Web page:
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 “The emerging nations and ‘third world countries’ should take the economy of Israel as an example and attempt to emulate it.”

The Economic Miracle of Israel
What does it mean to American investors?

Israel is a very small country – it is smaller by half than San Bernardino County in California. It would sink in Lake Michigan without a trace. It has barely 8 million citizens. It has been in existence for just 60 years. But it is an economic powerhouse.

What are the facts?

Steady Economic Growth. Ever since its creation in 1948, Israel has been involved in bloody warfare virtually without surcease. There were three or four “formal” wars, each of which Israel’s enemies promised to be a “war of extermination.” To use their favorite phrase, they vowed to “wipe Israel off the map.” Fortunately, none of this came to pass. Despite its small size and small population and being vulnerable from all sides, Israel has prevailed in all those wars. And it has survived the several “intifadas” imposed on it by the Palestinians. Despite that and despite gathering in millions of refugees from all over the world and despite having over one million Muslim Arab citizens, who do not serve in the military and who are openly hostile to their country, Israel has developed into an economic and industrial power that is admired in the world.

Impressive statistics can be cited. Here are just a few: Israel’s gross domestic product (GDP) was over $170 billion in 2006. That works out to a per-capita product of over $20,000. It compares favorably with most long-established European countries and approaches that of the United States. The United States is Israel’s most important trading partner. In the most recent year for which reliable statistics are available, two-way trade amounted to about $30 billion, representing a steady 10% yearly increase over the last several years. The principal exports from the United States include civilian aircraft, telecommunication equipment, semiconductors, and medical equipment. The two countries signed a Free Trade Agreement (FTA) in 1985, and an Agricultural Trade Agreement (ATA) in 1996. Israel also has free-trade agreements with the E.U., Turkey, Jordan, and Mexico. Other free trade agreements are in negotiation.

Israel’s main exports to the United States and the world at large are polished diamonds, electronic communication equipment, medical and scientific equipment, chemical products, agri-technology, and textiles.

A World Leader in Many Fields. In contrast to its Muslim enemies, who have virtually no indigenous industry, whose people are largely illiterate, but who have been blessed with natural riches through their almost limitless petroleum resources, Israel has virtually no natural resources. Its principal resource is its people’s brain power. Israel’s universities and technical schools are world-class, most outstanding among them Hebrew University in Jerusalem and the Technion in Haifa, which is considered to be on the same level as the Massachusetts Institute of Technology.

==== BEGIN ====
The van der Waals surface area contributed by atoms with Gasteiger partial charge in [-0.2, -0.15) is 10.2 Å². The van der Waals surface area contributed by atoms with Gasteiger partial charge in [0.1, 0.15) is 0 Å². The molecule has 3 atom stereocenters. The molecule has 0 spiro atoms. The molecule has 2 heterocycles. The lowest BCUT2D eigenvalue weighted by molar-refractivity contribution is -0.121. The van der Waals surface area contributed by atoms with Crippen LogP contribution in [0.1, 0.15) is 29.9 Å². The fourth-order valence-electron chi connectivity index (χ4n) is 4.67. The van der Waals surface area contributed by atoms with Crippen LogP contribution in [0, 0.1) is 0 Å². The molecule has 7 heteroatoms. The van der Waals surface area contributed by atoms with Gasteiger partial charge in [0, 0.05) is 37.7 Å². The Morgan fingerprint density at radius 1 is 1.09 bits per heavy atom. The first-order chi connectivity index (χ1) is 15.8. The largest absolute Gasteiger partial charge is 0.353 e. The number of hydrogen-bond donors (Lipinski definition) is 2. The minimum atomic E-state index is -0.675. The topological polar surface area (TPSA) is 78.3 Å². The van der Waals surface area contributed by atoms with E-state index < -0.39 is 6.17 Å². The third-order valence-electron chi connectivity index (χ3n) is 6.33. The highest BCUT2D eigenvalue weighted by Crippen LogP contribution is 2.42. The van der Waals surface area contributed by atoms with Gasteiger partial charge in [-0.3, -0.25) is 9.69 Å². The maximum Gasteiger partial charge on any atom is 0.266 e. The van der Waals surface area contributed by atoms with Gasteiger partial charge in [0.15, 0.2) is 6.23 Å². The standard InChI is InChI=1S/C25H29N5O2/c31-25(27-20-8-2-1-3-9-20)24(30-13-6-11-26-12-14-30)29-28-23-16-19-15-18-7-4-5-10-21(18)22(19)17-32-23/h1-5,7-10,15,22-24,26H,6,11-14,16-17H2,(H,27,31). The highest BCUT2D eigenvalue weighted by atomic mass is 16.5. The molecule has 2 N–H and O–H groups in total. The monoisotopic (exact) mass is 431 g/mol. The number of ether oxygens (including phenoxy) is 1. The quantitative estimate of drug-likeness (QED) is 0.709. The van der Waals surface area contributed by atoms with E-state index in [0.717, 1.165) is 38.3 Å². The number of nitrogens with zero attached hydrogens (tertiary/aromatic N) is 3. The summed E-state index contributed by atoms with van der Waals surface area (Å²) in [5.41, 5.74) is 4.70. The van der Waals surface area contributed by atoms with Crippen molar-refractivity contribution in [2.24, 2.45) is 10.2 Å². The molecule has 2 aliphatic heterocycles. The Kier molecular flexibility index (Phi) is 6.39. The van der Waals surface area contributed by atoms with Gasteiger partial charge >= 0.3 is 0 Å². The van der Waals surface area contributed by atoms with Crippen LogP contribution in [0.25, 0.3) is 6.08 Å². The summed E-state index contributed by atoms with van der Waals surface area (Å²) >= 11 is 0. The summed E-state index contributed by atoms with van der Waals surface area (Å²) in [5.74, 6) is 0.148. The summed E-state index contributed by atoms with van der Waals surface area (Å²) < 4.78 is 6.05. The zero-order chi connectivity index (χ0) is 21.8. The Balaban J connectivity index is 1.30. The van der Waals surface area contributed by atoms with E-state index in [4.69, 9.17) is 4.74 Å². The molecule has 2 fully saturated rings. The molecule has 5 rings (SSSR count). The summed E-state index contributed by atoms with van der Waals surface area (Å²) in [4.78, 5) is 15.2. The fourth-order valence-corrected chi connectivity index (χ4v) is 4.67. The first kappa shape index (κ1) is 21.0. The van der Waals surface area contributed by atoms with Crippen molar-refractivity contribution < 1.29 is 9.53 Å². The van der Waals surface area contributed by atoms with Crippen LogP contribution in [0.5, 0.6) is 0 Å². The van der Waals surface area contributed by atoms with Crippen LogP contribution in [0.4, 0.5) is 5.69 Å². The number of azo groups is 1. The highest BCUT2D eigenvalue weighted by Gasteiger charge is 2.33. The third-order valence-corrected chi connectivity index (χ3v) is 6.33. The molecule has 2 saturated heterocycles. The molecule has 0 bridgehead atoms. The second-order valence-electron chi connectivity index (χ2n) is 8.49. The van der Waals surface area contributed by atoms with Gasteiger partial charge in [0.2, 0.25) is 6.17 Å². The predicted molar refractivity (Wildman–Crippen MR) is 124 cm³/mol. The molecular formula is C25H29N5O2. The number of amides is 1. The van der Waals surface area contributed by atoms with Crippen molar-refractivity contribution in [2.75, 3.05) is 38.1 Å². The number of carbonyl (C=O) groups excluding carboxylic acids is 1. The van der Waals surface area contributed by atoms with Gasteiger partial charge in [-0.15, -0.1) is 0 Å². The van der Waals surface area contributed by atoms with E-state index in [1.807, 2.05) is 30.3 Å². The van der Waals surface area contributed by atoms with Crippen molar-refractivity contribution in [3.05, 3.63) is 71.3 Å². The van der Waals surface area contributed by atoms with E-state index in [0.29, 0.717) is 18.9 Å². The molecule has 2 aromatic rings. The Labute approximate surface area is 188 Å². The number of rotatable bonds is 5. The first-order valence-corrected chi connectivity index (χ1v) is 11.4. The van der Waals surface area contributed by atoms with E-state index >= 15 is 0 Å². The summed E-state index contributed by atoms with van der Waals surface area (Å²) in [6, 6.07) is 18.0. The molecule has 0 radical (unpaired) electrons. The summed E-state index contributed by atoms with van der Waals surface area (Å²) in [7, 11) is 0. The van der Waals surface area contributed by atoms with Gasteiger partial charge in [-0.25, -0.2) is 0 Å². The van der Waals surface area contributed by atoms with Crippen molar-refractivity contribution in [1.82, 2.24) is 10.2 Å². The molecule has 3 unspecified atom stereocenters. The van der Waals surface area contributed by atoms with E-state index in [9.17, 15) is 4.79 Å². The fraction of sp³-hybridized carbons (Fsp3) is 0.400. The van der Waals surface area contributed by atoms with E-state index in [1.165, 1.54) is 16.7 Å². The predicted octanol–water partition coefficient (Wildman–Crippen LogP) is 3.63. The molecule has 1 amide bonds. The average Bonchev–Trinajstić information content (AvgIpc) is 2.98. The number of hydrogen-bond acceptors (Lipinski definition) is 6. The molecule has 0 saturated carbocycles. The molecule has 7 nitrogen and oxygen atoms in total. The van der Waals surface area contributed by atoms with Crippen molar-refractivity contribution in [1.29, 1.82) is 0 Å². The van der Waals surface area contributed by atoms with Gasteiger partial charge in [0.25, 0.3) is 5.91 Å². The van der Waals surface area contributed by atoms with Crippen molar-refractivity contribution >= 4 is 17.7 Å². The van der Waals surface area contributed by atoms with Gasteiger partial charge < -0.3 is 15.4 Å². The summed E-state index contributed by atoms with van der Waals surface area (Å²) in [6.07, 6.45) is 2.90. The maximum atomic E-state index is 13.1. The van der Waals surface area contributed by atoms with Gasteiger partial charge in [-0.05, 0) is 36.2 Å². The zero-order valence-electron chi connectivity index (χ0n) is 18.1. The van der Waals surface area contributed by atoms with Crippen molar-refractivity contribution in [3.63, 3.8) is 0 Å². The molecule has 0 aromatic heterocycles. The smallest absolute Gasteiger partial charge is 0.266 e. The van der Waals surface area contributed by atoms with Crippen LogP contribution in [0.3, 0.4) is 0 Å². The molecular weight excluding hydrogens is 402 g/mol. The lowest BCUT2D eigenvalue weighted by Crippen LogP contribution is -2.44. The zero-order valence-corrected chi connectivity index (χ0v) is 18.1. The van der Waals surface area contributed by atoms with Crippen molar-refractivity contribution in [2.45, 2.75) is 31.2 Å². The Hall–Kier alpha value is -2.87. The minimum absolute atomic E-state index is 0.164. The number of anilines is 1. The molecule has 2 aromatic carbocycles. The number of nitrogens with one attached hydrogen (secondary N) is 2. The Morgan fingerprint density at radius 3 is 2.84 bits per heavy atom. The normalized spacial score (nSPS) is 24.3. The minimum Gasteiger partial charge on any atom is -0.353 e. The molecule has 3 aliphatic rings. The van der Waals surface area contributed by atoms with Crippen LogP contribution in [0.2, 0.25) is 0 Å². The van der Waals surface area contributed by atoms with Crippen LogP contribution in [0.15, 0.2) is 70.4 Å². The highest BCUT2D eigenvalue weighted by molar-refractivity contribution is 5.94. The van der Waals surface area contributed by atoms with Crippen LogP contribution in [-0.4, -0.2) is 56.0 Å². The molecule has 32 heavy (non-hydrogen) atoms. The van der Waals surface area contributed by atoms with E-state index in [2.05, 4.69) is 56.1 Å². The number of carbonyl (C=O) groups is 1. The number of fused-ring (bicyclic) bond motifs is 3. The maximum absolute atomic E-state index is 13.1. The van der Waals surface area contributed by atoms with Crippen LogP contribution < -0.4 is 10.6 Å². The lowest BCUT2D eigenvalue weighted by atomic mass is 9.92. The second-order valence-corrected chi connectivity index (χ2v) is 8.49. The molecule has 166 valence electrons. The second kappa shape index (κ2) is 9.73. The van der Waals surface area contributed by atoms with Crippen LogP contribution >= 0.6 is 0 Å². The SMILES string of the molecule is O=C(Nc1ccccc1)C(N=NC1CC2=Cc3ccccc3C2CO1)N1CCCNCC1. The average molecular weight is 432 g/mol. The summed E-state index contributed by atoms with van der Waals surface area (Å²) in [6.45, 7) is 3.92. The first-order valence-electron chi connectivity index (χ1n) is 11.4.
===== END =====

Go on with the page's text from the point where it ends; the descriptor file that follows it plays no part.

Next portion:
The energy and resourcefulness that have enabled Israel to absorb millions of immigrants and to convert a desolate land into one of green fields and modern cities are also reflected in Israel’s economic development. Israel is a modern industrial state whose output encompasses some of the most advanced and sophisticated technology in the world. Its industry is concentrated in high technology and high-added-value products, based primarily on scientific and technological creativity and innovation.

Israel is a world leader in medical devices and medical electronics, military electronics, civilian and military aviation, agri-technology, telecommunications, computerized graphics, cellular telephones, microchip technology and voicemail technology, water technology and desalinization, and many others. It has 31 desalinization plants, including the largest in the world, located in Ashkalon. Warren Buffett, perhaps America’s most astute investor has recently made a $4.5 billion investment in an Israeli company. When asked why he chose Israel as his first investment outside of the United States, he replied, “Some Americans came looking for oil, so they didn’t stay in Israel. We came looking for brains, so we stayed in Israel.” Scores of Israeli stocks are traded on NASDAQ. Next to Canada, Israel is by far the most represented country on that exchange.

Domestic tranquility, a western legal system, the full infrastructure of transportation, communication and utilities, but primarily its educated and motivated population make Israel attractive to foreign investors and industry.

Virtually all major hi-tech U.S. companies have installations in Israel, either manufacturing plants or research laboratories or both. Such companies as IBM, Digital Equipment, Intel, National Semiconductor, Motorola and many others have established plants in the industrial parks mushrooming around the country’s academic institutions.

Israel’s economy is vibrant and growing, and offers countless investment opportunities in industry, agriculture, real estate, tourism, commerce, science and medical R&D, and much more. The opportunities that abound for domestic and foreign investors are almost limitless. What this small country has accomplished in just 60 years and against all odds is truly amazing. The emerging nations and “third world countries” should take the economy of Israel as an example and attempt to emulate it.

This ad has been published and paid for by

Facts and Logic About the Middle East
P.O. Box 590359
San Francisco, CA 94159

Gerardo Joffe, President

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